Re: [selectors-api] SVG WG Review of Selectors API

Giovanni Campagna wrote:
> 2009/1/28 Boris Zbarsky <>:
>>  <svg xmlns="">
>>    <g>
>>      <foreignObject>
>>        <foo xmlns="" href="This is my random href attribute"/>
>>      </foreignObject>
>>    </g>
>>  </svg>
>> The <foo> element matches the "svg :not(foreignObject) *[href]" selector.
>>  Indeed, "*[href]" matches the <foo> element, ":not(foreignObject)" matches
>> the <g>, and "svg" matches the <svg>.
> One point in favour of namespace support then!

The purely technical limitations are already well understood.  This in 
itself is not a point in favour of introducing namespaces.  The above 
problem occurs with any other kind of selector using :not() in the 
sequence, wanting a way to filter out a specific element from the 
ancestor chain.  It's not just a namespace related limitation.  The 
issue remains the lack of clear use cases demonstrating *why* the 
problem should be solved.  That is, why should we address that 
particular technical limitation above?

>> 1. Why is the author mixing SVG and, presumably, HTML in this case?  I know
>> there are use cases for this in general, but we should be specific about
>> which.
> Because SVG allows for greater presentation than HTML and CSS, but
> this greater presentation only applies to a small part of the
> document. Or because I have two versions of the same page, one in SVG
> and one in HTML, switched by CSS and media queries or JS.

This is not a use case.  They're technical reasons for choosing SVG as 
the solution to some particular use case or problem.  What is the 
specific use case that is being addressed?

For example, this is a hypothetical use case I've made up to demonstrate 
what I'm looking for.  (Of course, I would expect any real use case to 
not simply be made up like this one, but rather based on something real 
world authors would want to do, ideally supported by real world examples.)


A city rail transport website wants to provide a map of the rail 
network.  The map is drawn in a diagram style, just like the London Tube 
map.  The map user needs to be able to zoom in and scale the map easily, 
and clicking on a station on the provides more information about that 
station and the lines that pass through it.

SVG is being used because it's scalable and scripts can be used to scale 
it easily as the user zooms in.  The linking abilities also allow the 
user to click on a station, and the solution is deemed to be better than 
the alternative using a PNG and an image map.


>> 2. Why does the SVG contain links?  This may be partially answered by the
>> previous question.  Preumably this means that it's not meant as a purely
>> decorative image and the links provide the user with something useful.
> Because SVG links follow the SVG rendering model: they're positioned, 
> stroked, alpha blended, animated. Instead HTML links are flowed and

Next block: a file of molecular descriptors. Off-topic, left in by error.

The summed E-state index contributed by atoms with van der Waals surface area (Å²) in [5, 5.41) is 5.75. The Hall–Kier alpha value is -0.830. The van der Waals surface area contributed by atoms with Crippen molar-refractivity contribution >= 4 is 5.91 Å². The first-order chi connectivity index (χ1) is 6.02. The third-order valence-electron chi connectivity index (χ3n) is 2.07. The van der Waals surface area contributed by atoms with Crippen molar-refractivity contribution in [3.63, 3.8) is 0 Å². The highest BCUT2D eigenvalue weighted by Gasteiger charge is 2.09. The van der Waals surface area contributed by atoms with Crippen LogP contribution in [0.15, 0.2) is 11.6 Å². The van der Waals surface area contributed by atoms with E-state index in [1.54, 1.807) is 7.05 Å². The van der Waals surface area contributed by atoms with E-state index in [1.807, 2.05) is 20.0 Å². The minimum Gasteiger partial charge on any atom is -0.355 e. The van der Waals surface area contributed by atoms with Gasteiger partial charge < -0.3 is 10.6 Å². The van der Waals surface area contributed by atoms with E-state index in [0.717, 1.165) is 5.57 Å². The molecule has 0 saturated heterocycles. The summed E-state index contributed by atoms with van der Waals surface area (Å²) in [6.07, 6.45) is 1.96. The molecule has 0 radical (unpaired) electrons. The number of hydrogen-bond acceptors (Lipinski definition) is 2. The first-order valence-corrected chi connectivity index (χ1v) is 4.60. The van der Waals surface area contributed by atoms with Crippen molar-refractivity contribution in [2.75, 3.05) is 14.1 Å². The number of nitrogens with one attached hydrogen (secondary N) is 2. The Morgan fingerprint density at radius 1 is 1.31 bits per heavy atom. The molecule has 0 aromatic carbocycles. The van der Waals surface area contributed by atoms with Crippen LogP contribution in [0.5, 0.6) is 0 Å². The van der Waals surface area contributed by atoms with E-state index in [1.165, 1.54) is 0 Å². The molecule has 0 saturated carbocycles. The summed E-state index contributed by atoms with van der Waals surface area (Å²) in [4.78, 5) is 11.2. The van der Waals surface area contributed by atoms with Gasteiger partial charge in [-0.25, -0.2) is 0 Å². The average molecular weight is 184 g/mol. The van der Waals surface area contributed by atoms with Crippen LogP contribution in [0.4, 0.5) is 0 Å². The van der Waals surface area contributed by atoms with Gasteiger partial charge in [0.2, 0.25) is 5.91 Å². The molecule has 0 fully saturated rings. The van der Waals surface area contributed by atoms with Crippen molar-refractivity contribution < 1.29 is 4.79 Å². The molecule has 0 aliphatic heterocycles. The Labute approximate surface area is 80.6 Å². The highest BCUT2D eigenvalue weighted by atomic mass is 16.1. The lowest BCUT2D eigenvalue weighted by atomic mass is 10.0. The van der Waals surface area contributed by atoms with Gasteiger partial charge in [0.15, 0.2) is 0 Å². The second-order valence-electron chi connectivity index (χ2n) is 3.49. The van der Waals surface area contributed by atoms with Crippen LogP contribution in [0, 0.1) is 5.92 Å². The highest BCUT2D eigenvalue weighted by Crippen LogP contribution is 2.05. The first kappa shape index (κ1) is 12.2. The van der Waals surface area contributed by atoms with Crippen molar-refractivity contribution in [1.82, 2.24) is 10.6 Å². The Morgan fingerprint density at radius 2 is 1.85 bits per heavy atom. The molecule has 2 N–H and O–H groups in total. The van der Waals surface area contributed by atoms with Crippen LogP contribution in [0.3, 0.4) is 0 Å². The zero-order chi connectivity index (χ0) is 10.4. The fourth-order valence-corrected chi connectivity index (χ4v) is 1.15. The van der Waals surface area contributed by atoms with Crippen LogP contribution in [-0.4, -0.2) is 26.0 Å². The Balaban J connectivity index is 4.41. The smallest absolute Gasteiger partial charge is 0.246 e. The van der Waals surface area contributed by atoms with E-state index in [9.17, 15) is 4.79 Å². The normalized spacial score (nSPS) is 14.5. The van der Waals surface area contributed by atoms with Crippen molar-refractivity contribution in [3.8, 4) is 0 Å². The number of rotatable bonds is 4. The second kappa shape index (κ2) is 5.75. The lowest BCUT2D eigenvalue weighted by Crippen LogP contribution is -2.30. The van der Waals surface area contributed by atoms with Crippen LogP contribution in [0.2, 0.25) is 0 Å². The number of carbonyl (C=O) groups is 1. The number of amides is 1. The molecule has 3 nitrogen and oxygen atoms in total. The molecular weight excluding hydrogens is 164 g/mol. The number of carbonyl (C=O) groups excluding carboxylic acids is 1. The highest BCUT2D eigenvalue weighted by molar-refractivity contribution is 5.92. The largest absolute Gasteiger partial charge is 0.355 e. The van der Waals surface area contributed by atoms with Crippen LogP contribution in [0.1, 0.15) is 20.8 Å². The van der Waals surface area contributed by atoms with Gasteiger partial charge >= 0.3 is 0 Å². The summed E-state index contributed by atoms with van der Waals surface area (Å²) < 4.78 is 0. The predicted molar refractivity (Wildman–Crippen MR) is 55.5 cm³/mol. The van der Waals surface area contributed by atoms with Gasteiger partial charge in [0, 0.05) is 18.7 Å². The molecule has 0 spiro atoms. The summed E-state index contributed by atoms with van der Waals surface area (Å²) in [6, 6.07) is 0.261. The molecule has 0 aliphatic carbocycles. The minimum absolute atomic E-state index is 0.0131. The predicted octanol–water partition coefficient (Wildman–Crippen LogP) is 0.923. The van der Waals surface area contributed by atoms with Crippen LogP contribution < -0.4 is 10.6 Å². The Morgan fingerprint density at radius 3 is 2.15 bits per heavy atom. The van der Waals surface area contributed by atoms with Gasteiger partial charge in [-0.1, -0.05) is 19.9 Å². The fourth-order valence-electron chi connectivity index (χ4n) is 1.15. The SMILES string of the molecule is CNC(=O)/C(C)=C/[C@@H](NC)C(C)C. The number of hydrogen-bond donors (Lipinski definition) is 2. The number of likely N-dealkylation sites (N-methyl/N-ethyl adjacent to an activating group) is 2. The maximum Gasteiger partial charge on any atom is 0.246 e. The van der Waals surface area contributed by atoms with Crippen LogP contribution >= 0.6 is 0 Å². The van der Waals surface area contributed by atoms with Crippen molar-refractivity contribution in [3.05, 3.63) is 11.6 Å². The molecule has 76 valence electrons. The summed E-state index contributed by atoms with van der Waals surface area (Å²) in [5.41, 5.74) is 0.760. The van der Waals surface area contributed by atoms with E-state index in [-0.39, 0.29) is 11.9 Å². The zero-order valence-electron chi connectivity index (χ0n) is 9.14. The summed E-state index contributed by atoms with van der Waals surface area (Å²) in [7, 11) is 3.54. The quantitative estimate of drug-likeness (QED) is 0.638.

> follow the CSS rendering model. Only their container (foreignObject) 
> is part of the SVG image. Either you put an foreignObject for each 
> link, or you don't use HTML links.

Again, this does not answer the question of what the links are being 
used for.  It just provides more technical details about the solution.

However, note that the above example use case I provided answers both 
the first and second questions clearly by itself.  It does not, however, 
answer the third or fourth.  (If I knew of some use cases that answered 
those questions, we wouldn't be having this discussion)

>> 3. Why does the SVG image contain links using elements from a foreign
>> namespace in addition to links using elements from its own namespace?
> As I said earlier, SVG links are different from HTML links in that
> HTML is flowed. If I want to have a rich user interface with animating
> buttons on the top of my SVG, but I want to have some HTML content in
> the same image, I need HTML links.

This does not explain why the image would use SVG elements for some 
links and HTML elemenets for others within the same image.  As far as I 
can tell, the above use case I provided doesn't need to use HTML links 
at all, so it's probably not one that is suitable for answering the 
questions I asked you, nor providing justification for adding namespace 
support.  However, I only provided it for illustrative purposes to show 
what a use case is.  It's the responsibility of you and others who are 
pushing for the namespace feature to present real use cases, not mine.

>> 4. What is the author trying to achieve using a script that needs to obtain
>> those links, and why does it only affect links from the SVG namespace, and
>> not all links within the SVG image, including those from other namespaces
>> within <foreignObject>?
> As I said before, scripting may need those for imperative animation, 
> usually more powerful (but less performant) than declarative one. It 
> may need only SVG links because SVG links are completely different 
> than HTML links. Setting a strokeColor CSS property on HTML link has 
> no effect.

In that case, if there are no HTML links within the image, what problem 
would a namespace resolution feature solve?

>> If you can think of any other questions, feel free to ask them and answer
>> them.  The more information we have about the use cases, the easier it will
>> be to evaluate them and find an appropriate solution.
> This is was not a complete use case, it was just an example.

Well, it's use cases that are needed, not just simple examples that are 
trivial to make up.

Lachlan Hunt - Opera Software

Received on Wednesday, 28 January 2009 23:41:38 UTC